EN 232: American Literature II
MWF 1-3:30, CAS 107


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Instructor: Dr. Amie A. Doughty
Office: 301 KJS Library
Office Hours: MWF 9:00-9:30 and by appointment
Phone: 635-2378
E-mail: adoughty@lssu.edu
Web Address: http://www.lssu.edu/faculty/adoughty

Required Text:
Lauter, Paul, ed. The Heath Anthology of American Literature, Volume 2. 4th ed. New York: Houghton, 2002.

Course Description and Goals:
Catalog Description: A chronological study of American literature from the Civil War through the present, covering the Age of Realism and the development of twentieth century literature. Prerequisite: EN110. Pre- or co-requisite: EN111.

The Reality: We're going to spend the next six weeks trying to cover almost 150 years of American Literature. You’ll be reading well-known authors as well as some lesser known ones, and you’ll be learning about them in terms of history (literary as well as world) and artistry. By the end of the session, you should have a solid understanding of how these authors and their texts fit into their historical era and what makes them lasting documents.

Course Policies:

Attendance: This is a small class and absences will be more noticeable than in many classes. You are expected to attend class and to be prepared to discuss the literature you're reading. If you are unable to come to class, it is your responsibility to make up the work you missed and to get notes from a classmate. Because this class meets for six weeks only, missing even a single session will mean you miss a significant chunk of material.

Class Discussions: I firmly believe that the best learning comes from student-generated class discussions. Therefore, I expect you to come to class having read the materials and prepared to discuss them. If I call on you, I expect you to have something to say about the readings we're doing, even if it's a question about what was going on or your objections to what we've been saying about the text. It is OK to disagree with me and with your classmates, as long as you express your disagreement in a courteous manner. Because this class is small, it is important that everyone has something to say, so leave your discussion inhibitions at the door.

Assignments: Each assignment is worth 25% of your final grade.

·         Journal (and Quizzes if necessary): Each week you will be required to submit a journal discussing one of the readings from the past week. The journals need to focus on analyzing the text you choose. DO NOT give a plot summary of the text. Rather, talk about its literary merit—character, narrative, historical importance, theme, etc. Be specific in your analysis, and bring in specific examples from the text to support your points. Each journal should be 2-3 pages long. In addition to the journals, you may be responsible for taking reading quizzes if I discover that you are not doing the readings. Quizzes may not be announced, so you should always be prepared to take one.

·         Paper: You will write a 3-5-page paper for this assignment. Choose one text that you did not read (preferably by an author we did not cover) in the Late Nineteenth Century: 1865-1910 section (1-886) and write an analysis of it based on some of the historical aspects of the period that we have discussed in class. You can focus on how it reflects and/or challenges the events that were happening during this period. Alternately, you may examine it in terms of some of the literary trends of the time (realism/naturalism/regionalism). This paper is due on Monday, 14 July.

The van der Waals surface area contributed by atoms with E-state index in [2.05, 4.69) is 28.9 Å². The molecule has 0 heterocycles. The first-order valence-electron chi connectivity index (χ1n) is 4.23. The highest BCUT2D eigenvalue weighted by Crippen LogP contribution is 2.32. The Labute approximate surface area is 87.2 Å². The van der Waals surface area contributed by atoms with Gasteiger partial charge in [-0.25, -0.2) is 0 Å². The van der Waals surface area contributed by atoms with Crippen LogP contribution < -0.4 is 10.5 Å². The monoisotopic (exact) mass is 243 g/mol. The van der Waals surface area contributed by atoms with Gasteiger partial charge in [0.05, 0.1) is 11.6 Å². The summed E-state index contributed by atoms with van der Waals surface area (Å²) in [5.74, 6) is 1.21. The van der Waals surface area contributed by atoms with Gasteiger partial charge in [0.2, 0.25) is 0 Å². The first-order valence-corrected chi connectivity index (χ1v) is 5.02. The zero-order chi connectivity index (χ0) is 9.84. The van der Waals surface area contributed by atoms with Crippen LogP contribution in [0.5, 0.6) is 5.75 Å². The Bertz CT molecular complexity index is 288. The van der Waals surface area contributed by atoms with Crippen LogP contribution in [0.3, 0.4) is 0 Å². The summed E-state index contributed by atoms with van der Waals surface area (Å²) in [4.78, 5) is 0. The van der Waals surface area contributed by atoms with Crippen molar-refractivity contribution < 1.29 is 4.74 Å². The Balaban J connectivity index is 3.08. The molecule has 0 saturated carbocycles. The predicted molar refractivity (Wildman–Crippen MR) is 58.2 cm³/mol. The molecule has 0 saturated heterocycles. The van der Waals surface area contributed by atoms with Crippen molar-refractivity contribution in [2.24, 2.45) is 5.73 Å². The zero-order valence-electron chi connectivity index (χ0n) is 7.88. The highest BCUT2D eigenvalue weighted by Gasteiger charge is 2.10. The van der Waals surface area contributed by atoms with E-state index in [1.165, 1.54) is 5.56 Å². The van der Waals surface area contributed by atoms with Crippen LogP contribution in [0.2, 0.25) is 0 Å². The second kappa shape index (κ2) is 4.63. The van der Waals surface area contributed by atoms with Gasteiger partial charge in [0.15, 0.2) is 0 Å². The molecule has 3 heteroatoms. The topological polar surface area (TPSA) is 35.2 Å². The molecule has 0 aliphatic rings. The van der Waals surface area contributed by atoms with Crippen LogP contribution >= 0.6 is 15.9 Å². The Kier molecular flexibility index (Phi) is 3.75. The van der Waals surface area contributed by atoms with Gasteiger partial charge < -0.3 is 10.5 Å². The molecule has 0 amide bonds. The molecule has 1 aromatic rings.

·         Presentation: During the first week of class, you will pair up with another student in the class and together choose one of the authors that we’ll be reading in class (see syllabus). On the day that we are scheduled to read that author, you and your partner will present a brief overview (no more than 10 minutes) of the author’s work in its historical context and then lead a discussion of the assigned reading. You may, if you like, choose different/additional readings by that author for the class to read, but if you want to do this, you must let me know at least 1 week in advance so that I can announce the change to the class. The presentation/discussion should last a minimum of 30 minutes (only 10 of which may be biographical and historical presentation).

·         Final Exam (Take-home): Due Monday 4 August. I will distribute the exam the week before it is due.

Assignment Formatting: All assignments need to be prepared in MLA formatting. That means no cover page for papers. Include a Works Cited Page for each text that you discuss in you papers. Any good handbook will have MLA format in it. I will be happy to help you if you have any questions about the formatting.

Late Work: I will accept work no more than one week late. All late work will lose 10%. If you know that you won’t be able to get work in on time, see me before the due date, and we may be able to make arrangements for an extension.

Plagiarism: Plagiarism is the passing off of another's work (whether quoted, paraphrased or summarized) as your own without proper documentation and can result in serious repercussions, including expulsion from the university. Do your own work.